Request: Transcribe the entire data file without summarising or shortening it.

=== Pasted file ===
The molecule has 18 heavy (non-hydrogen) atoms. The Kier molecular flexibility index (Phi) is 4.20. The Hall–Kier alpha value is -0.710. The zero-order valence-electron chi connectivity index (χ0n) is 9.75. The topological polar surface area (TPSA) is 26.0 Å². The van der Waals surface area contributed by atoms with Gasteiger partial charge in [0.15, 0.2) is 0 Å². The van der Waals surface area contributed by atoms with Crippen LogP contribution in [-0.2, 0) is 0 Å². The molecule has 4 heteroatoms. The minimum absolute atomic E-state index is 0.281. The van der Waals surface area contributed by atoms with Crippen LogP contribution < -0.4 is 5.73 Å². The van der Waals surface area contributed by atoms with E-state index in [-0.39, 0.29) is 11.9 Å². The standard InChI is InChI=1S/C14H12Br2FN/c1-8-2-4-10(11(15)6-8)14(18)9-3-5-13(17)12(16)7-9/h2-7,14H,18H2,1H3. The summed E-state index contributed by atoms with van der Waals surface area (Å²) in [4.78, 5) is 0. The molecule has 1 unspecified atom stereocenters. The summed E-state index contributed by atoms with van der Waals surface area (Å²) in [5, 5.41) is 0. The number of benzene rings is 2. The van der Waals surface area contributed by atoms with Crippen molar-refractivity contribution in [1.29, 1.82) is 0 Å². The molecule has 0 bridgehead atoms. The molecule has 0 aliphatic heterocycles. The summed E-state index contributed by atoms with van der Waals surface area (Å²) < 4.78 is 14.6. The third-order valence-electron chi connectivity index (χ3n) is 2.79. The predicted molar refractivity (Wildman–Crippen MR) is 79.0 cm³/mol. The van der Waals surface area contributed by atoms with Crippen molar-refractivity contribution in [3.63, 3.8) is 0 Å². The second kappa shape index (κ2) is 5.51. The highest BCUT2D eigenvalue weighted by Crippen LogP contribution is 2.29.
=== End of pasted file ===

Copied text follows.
The molecule has 18 heavy (non-hydrogen) atoms. The Kier molecular flexibility index (Phi) is 4.20. The Hall–Kier alpha value is -0.710. The zero-order valence-electron chi connectivity index (χ0n) is 9.75. The topological polar surface area (TPSA) is 26.0 Å². The van der Waals surface area contributed by atoms with Gasteiger partial charge in [0.15, 0.2) is 0 Å². The van der Waals surface area contributed by atoms with Crippen LogP contribution in [-0.2, 0) is 0 Å². The molecule has 4 heteroatoms. The minimum absolute atomic E-state index is 0.281. The van der Waals surface area contributed by atoms with Crippen LogP contribution < -0.4 is 5.73 Å². The van der Waals surface area contributed by atoms with E-state index in [-0.39, 0.29) is 11.9 Å². The standard InChI is InChI=1S/C14H12Br2FN/c1-8-2-4-10(11(15)6-8)14(18)9-3-5-13(17)12(16)7-9/h2-7,14H,18H2,1H3. The summed E-state index contributed by atoms with van der Waals surface area (Å²) in [4.78, 5) is 0. The molecule has 1 unspecified atom stereocenters. The summed E-state index contributed by atoms with van der Waals surface area (Å²) in [5, 5.41) is 0. The number of benzene rings is 2. The van der Waals surface area contributed by atoms with Crippen molar-refractivity contribution in [1.29, 1.82) is 0 Å². The molecule has 0 bridgehead atoms. The molecule has 0 aliphatic heterocycles. The summed E-state index contributed by atoms with van der Waals surface area (Å²) < 4.78 is 14.6. The third-order valence-electron chi connectivity index (χ3n) is 2.79. The predicted molar refractivity (Wildman–Crippen MR) is 79.0 cm³/mol. The van der Waals surface area contributed by atoms with Crippen molar-refractivity contribution in [3.63, 3.8) is 0 Å². The second kappa shape index (κ2) is 5.51. The highest BCUT2D eigenvalue weighted by Crippen LogP contribution is 2.29.